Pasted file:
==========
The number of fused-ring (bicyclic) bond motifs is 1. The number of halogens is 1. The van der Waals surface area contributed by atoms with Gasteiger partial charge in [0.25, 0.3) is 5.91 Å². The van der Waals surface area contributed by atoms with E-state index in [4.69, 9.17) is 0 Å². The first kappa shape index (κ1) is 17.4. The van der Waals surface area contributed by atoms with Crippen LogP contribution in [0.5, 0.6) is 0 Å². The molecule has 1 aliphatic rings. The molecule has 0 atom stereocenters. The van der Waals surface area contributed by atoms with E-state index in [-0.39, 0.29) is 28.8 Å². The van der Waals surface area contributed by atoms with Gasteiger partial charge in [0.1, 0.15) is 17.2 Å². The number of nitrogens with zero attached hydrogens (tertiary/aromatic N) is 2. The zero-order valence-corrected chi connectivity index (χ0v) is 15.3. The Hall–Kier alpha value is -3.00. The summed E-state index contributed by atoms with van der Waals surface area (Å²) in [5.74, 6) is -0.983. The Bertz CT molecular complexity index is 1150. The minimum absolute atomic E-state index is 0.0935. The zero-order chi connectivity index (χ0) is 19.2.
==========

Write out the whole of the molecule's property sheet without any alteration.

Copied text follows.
The number of fused-ring (bicyclic) bond motifs is 1. The number of halogens is 1. The van der Waals surface area contributed by atoms with Gasteiger partial charge in [0.25, 0.3) is 5.91 Å². The van der Waals surface area contributed by atoms with E-state index in [4.69, 9.17) is 0 Å². The first kappa shape index (κ1) is 17.4. The van der Waals surface area contributed by atoms with Crippen LogP contribution in [0.5, 0.6) is 0 Å². The molecule has 1 aliphatic rings. The molecule has 0 atom stereocenters. The van der Waals surface area contributed by atoms with E-state index in [-0.39, 0.29) is 28.8 Å². The van der Waals surface area contributed by atoms with Gasteiger partial charge in [0.1, 0.15) is 17.2 Å². The number of nitrogens with zero attached hydrogens (tertiary/aromatic N) is 2. The zero-order valence-corrected chi connectivity index (χ0v) is 15.3. The Hall–Kier alpha value is -3.00. The summed E-state index contributed by atoms with van der Waals surface area (Å²) in [5.74, 6) is -0.983. The Bertz CT molecular complexity index is 1150. The minimum absolute atomic E-state index is 0.0935. The zero-order chi connectivity index (χ0) is 19.2.